Concert day, final big event of the Summer, not final concert though. Rammstein again after quite a few years since I last saw them. It was a bit of a struggle to get a ticket because initially the show sold out in a matter of minutes and I had to pay extra attention to possible ticket releases – which I did. And for the first time I was going to see them perform with the full pyro gear.
I was excited to finally attend an event on Stockholm Olympic Stadium which opened in 1912, I’ve only seen the venue as a tourist. But I guess I was more excited to see Rammstein. I will always remember the first time I saw them and I have to say that I recognised some of their stage performance acts. I can’t wait to see them again as soon as I have the chance to do that. This time I knew it was going to be special but I didn’t know in what direction that special would lead.
The organisation of the concert was quite smooth and it was easy to get in, buy a drink and listen to the opening act Duo Jatekok play piano covers of Rammstein from the Klavier album. The break between the opening act and Rammstein was quite short and at 20:30 the band went on stage but not before a plea to enjoy the concert and not film it. I listened to that advice, took some snaps here and there and in other moments I just left my phone in my pocket. This show was to be seen with my own eyes, not through a telephone screen.
The set-up of the stage was imposing, big turbine-like-decorations, industrial towers, plenty of loudspeakers. Interesting and scary to watch. Well, imagine that the moment the concert started and the lights went on, all impressions and perceptions increased incredibly much. It was going to be a mind-blowing performance and an one-of-a-kind experience and you didn’t need too much to realise it. Rammstein are loud. And besides their music being loud their shows are visual, from the way they enter the stage and scrutinise the audience to literally going out with a bang. The atmosphere they created was industrial, a bit apocalyptical even, given the clouds of black smoke that their pyro equipment was shooting to the sky. The August Stockholm sky helped too, as the filtered light of the sunset met some really dark clouds somewhere above us all. The dark setting was several times replaced with light, just to go back to a frightening hazy frame on the screen on top of the stage. Close-ups with the members of the band in their stage costumes made me feel like we were being watched, the band’s logo was ruling on top of the stage as a coat of arms. But there were no brainwashed zombies watching the screens and pledging their legions. There were a lot of people with smiles on their faces, dancing, head banging, singing along, raising their fist and jumping off their seats whenever a favourite song started (though I cannot imagine how people actually sit at a Rammstein concert, I think I annoyed at least a few of those sitting behind me because at a certain moment I just got up). And if you think that there was only anger around think again: at their sing-along piano version of Engel featuring Duo Jatekok we actually grabbed each other by the shoulders and started swaying to the music. That changed soon though because right after a few moments the encore started and that was even louder. It is really hard to put in words how I got to live that concert. It was not just about the music. If I listen to Rammstein, even some of their live recordings, the experience of that is not even half of the one of seeing them live. Their gigs are not for the faint-hearted. The ones who want to have a full-on-ride through Rammstein-land or just put themselves in an amazingly cool circumstance a concert with the full pyro gear is the thing to see/be at/watch/listen/breathe. You’d understand what I mean by that when you see the flames go up to the beat of Du Hast.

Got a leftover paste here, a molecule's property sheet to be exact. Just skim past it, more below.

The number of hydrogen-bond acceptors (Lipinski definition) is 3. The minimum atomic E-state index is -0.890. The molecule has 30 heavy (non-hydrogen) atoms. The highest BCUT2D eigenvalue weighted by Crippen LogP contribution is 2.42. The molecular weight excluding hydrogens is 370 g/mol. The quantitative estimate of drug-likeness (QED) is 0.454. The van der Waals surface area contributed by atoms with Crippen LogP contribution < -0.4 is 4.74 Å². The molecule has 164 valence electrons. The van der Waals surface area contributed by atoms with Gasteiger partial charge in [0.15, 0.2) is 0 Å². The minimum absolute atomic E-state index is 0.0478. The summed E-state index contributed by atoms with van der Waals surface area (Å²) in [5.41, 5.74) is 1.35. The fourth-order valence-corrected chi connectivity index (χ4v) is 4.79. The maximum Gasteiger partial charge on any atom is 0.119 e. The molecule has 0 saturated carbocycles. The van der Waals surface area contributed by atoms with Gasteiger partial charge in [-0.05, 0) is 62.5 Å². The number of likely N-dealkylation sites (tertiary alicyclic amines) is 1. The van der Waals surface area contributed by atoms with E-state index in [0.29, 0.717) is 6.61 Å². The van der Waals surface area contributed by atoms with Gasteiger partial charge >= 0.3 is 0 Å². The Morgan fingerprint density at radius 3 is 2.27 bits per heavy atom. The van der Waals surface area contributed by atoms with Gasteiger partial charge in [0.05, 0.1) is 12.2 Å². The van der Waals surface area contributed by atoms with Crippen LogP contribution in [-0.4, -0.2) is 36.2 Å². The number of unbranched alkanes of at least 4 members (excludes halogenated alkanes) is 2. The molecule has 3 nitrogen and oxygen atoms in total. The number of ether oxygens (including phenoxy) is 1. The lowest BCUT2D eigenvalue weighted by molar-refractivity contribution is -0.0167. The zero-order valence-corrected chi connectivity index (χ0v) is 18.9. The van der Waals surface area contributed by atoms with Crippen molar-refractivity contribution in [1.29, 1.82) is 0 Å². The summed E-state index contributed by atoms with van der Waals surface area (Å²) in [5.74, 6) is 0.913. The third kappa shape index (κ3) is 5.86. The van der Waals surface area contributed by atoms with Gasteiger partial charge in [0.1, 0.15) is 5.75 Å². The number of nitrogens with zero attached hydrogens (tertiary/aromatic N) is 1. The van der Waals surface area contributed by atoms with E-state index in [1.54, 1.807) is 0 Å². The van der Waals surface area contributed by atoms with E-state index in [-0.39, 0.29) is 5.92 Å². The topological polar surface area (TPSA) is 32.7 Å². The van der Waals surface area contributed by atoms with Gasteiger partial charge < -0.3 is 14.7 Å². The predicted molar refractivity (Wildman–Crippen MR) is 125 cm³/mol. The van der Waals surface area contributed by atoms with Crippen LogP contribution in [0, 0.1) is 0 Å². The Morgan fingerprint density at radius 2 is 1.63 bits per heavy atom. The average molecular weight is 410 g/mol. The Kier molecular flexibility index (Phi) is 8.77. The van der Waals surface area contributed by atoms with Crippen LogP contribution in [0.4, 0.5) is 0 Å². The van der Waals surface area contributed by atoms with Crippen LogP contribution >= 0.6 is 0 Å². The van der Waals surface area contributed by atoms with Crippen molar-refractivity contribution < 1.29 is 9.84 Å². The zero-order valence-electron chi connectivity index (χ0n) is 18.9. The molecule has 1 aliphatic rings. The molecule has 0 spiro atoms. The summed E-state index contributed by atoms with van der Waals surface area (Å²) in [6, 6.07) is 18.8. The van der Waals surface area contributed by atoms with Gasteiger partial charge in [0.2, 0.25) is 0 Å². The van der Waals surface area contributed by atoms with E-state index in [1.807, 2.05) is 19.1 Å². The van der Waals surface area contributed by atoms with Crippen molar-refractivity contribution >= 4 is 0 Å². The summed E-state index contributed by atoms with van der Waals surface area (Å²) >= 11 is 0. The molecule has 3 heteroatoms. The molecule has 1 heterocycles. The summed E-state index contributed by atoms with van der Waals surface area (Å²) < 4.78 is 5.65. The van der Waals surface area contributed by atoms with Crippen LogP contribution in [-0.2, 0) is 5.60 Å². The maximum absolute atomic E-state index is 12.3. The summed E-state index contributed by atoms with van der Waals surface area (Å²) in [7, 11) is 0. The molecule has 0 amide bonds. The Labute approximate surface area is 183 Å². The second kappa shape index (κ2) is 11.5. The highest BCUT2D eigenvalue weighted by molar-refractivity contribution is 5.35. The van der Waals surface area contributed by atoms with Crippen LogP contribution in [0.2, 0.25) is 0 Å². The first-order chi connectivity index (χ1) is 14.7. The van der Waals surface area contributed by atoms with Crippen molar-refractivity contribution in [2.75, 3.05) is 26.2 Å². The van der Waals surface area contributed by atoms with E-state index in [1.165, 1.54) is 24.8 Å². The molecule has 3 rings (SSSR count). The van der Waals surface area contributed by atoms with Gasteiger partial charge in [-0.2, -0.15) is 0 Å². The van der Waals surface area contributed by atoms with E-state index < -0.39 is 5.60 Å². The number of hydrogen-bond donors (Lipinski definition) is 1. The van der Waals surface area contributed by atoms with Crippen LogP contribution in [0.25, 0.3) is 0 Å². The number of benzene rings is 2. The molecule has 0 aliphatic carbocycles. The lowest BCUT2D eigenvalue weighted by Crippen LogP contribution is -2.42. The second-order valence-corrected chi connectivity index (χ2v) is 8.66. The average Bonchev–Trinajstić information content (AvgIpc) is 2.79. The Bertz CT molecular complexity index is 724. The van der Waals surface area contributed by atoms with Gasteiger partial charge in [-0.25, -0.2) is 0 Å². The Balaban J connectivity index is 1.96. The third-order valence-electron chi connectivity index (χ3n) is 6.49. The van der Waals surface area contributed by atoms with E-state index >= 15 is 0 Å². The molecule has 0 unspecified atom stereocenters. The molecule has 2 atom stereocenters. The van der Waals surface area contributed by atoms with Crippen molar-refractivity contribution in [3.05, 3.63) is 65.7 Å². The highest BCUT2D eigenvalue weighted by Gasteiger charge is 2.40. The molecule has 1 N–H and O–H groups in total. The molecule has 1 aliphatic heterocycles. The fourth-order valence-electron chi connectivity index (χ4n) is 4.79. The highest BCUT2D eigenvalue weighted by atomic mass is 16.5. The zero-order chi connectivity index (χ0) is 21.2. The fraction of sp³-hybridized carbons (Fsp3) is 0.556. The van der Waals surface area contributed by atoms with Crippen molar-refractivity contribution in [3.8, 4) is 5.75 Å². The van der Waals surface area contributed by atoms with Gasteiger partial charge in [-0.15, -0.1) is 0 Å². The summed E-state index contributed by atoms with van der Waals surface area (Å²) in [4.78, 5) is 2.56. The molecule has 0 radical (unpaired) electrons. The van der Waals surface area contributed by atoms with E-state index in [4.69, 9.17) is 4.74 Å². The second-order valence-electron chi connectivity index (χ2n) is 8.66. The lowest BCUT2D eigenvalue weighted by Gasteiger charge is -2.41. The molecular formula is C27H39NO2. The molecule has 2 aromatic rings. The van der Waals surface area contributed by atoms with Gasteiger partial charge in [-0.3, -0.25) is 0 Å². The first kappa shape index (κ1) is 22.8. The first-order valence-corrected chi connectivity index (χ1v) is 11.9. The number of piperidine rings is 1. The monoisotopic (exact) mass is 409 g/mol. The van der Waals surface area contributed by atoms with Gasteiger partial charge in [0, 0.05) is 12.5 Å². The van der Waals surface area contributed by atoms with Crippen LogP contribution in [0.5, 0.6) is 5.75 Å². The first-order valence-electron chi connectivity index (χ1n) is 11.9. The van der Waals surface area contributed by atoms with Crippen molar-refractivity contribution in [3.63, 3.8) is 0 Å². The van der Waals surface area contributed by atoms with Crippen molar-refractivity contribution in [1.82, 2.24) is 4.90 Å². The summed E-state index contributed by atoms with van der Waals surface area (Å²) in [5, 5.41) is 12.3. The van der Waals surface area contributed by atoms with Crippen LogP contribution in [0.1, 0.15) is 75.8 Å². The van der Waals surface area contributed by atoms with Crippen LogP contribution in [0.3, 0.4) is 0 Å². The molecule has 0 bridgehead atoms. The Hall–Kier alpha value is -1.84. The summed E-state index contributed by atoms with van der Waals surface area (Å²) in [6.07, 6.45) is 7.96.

The crowd got crazy when hearing the hits included in the encore and Ich Will was a fiery closing of an already intense performance: from loud sounds, black smoke, cauldrons, the Flake-Till tandem, an electro remix of Deutschland with 4 of the guys dancing in glow-in-the-dark costumes to the band kneeling in front of the audience and taking the elevator up to the burning wings on top of the stage, waving to us from up there and disappearing in a loud explosion just so everything could fade away on the piano version of Sonne. Every single moment, every single detail were perfectly planned for an ultimate experience. A different king of concert, a different kind of performance and one of the best and coolest things I’ve ever seen.